VISION3 250D Color Negative Film 5207/7207

Danny Moder Touches The Normal Heart

Scene from The Normal Heart
On the set of The Normal Heart
Scene from The Normal Heart
On the set of The Normal Heart

Danny Moder didn’t set out to be a cinematographer, but filmmaking is in his DNA. His grandfather, Dick Moder, was a director and his father, Mike Moder, spent nearly four decades on the production frontlines of films like Jeremiah Johnson, Beverly Hills Cop, and Crimson Tide. And it was on that 1995 Tony Scott action flick that Moder got his first taste of life on the set, after nagging his father “enough that he let me try it out for a summer job, working as a production assistant.” From there, he was hooked.

In the nearly two decades since he began his career, Moder has amassed nearly 40 credits, most recently as the cinematographer on Ryan Murphy’s The Normal Heart, which stars Mark Ruffalo, Matt Bomer, Taylor Kitsch, Jim Parsons, and Julia Roberts, who also happens to be Moder’s wife of a dozen years.

The film is based on Larry Kramer’s Tony Award-winning play about the early days of the AIDS crisis in New York City. Murphy, best known as the creator of Nip/Tuck, Glee and American Horror Story, approached Moder about shooting the project shortly after he had acquired the rights, saying “he wanted my ‘gritty handheld style,’” says Moder. “I said sure, but didn't believe we’d get this far.”

Moder’s skepticism was warranted. Not long after Kramer’s largely autobiographical play made its debut at The Public Theater in New York City on April 21, 1985, there was interest in adapting it to the big screen. John Schlesinger, Kenneth Branagh and Ralph Fiennes were all interested or attached at some point, but Barbra Streisand was the project’s biggest champion. Yet even with all of this star power backing, no film ever materialized, which made getting it right the primary goal of everyone involved in the project. “The impact was felt with every crew member I hired,” says Moder.

Equally important was getting the look right. It was immediately clear that film was the only choice. “There really is something tangible about film—the chemical process, the way the colors combine,” says Moder. “A film set in the early ’80s really calls for it, and everyone on the project was excited about getting it right… Fortunately, Ryan spoke to the heart of any cinematographer, relaying that he really wanted to shoot 35mm and make it look like a Sidney Lumet film. Ryan has such an arresting sense of style and he coupled that with his passion for this historically significant story. Ryan hired a great production designer, Shane Valentino, and they created the guidebook of colors and imagery that informed so much of the style.”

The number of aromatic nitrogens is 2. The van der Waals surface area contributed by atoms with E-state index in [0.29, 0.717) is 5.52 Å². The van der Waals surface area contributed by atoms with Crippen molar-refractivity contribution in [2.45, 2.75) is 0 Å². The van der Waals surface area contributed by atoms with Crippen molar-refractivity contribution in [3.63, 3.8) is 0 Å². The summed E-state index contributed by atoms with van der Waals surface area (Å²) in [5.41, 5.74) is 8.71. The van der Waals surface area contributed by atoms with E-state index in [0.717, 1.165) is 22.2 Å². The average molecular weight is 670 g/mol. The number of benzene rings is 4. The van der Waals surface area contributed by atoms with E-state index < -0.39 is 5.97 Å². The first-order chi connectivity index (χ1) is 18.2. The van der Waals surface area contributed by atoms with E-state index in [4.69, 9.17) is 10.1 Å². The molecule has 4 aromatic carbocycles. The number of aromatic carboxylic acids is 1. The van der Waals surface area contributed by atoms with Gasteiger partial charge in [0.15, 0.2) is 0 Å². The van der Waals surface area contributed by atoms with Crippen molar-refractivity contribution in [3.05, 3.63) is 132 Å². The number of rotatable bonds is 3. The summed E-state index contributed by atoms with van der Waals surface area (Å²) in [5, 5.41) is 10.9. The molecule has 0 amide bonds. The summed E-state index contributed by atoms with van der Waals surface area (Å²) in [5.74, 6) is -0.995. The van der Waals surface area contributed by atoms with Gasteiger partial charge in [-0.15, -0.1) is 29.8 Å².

To bring their vision to life, Moder chose a two-pronged film stock approach with KODAK VISION3 500T Color Negative Film 5219 and VISION3 250D Color Negative Film 5207. “The 5219 has such incredible range and tight grain; it was reliable to keep a clean image, but also handle digging into shadows and maintaining highlights if we wanted to push it one way or the other,” Moder explains. “The 250D is great for the variances outside, in the shadows of New York’s gritty ’80s look or the bright saturated sunshine where we started the movie.”

To further ingrain this sense of history, Moder outfitted his ARRICAM with ZEISS Super Speed lenses, and old-school Baltars. “Shooting film, coupled with these older lenses, helps with transporting the audience back to this era.”

It was up to Moder and his team to communicate this sense of disconcertion. “There was a clear arc where the movie started in bright saturated colors, and as the disease and the struggle sets in, darkness and desaturation take over.” This progression is established in the opening sequence, which was shot on Fire Island and is “bright and somewhat front lit,” according to Moder. “By the end we were reaching into the deepest shadows. The actors were all on board and allowed themselves to be seen in less-than-perfect light.”

In order to pronounce the grain of the film, Moder pushed the camera “a stop or two on occasion.” But it was the DI that “allowed us to create the color arc of the story.” Moder enlisted the help of colorist Tony Dustin at Technicolor Los Angeles, with whom he has collaborated on three other projects. “He understands a good image and finds the range in the negative. We are both very happy with the results.”

For Moder, The Normal Heart reinforced an ideology he had set forth in the earliest days of his career. “My meter case has the word ‘Trust’ on it,” he explains. “I put it there long ago as a reminder to take chances because filmmaking is an art and the boundaries need pushing. Shooting on film places a reliance back on the DP, because not everyone can trust the monitor like you do with digital. There was a classic and respectful system in making this film where all producers and crewmembers cared deeply about the story.”

As for what he hopes viewers will take away when the film premieres on HBO, Moder concludes, “It's worth fighting for the ones you love. And that the fight against AIDS is not over.”